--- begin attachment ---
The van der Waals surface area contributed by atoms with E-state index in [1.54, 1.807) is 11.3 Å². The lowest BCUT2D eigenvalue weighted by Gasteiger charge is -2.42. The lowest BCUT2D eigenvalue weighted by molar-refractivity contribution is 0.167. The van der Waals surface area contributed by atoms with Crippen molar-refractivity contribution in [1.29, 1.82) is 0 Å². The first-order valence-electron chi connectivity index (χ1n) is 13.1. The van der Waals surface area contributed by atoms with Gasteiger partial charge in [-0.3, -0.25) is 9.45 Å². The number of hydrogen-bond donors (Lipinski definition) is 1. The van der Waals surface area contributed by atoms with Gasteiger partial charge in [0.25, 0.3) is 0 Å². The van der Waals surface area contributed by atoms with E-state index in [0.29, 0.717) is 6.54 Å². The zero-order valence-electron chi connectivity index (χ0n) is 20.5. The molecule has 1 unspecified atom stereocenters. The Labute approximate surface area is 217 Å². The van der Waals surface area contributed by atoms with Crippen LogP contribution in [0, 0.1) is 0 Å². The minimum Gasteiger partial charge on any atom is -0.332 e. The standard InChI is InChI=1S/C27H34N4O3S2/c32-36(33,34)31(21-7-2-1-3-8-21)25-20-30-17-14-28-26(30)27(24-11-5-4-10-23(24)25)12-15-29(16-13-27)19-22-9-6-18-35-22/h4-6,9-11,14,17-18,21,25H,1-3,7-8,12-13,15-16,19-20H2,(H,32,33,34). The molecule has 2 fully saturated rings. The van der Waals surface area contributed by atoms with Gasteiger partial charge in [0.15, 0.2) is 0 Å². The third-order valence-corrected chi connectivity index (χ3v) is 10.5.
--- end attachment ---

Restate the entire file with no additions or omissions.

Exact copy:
The van der Waals surface area contributed by atoms with E-state index in [1.54, 1.807) is 11.3 Å². The lowest BCUT2D eigenvalue weighted by Gasteiger charge is -2.42. The lowest BCUT2D eigenvalue weighted by molar-refractivity contribution is 0.167. The van der Waals surface area contributed by atoms with Crippen molar-refractivity contribution in [1.29, 1.82) is 0 Å². The first-order valence-electron chi connectivity index (χ1n) is 13.1. The van der Waals surface area contributed by atoms with Gasteiger partial charge in [-0.3, -0.25) is 9.45 Å². The number of hydrogen-bond donors (Lipinski definition) is 1. The van der Waals surface area contributed by atoms with Gasteiger partial charge in [0.25, 0.3) is 0 Å². The van der Waals surface area contributed by atoms with E-state index in [0.29, 0.717) is 6.54 Å². The zero-order valence-electron chi connectivity index (χ0n) is 20.5. The molecule has 1 unspecified atom stereocenters. The Labute approximate surface area is 217 Å². The van der Waals surface area contributed by atoms with Crippen LogP contribution in [0, 0.1) is 0 Å². The minimum Gasteiger partial charge on any atom is -0.332 e. The standard InChI is InChI=1S/C27H34N4O3S2/c32-36(33,34)31(21-7-2-1-3-8-21)25-20-30-17-14-28-26(30)27(24-11-5-4-10-23(24)25)12-15-29(16-13-27)19-22-9-6-18-35-22/h4-6,9-11,14,17-18,21,25H,1-3,7-8,12-13,15-16,19-20H2,(H,32,33,34). The molecule has 2 fully saturated rings. The van der Waals surface area contributed by atoms with Gasteiger partial charge in [0.15, 0.2) is 0 Å². The third-order valence-corrected chi connectivity index (χ3v) is 10.5.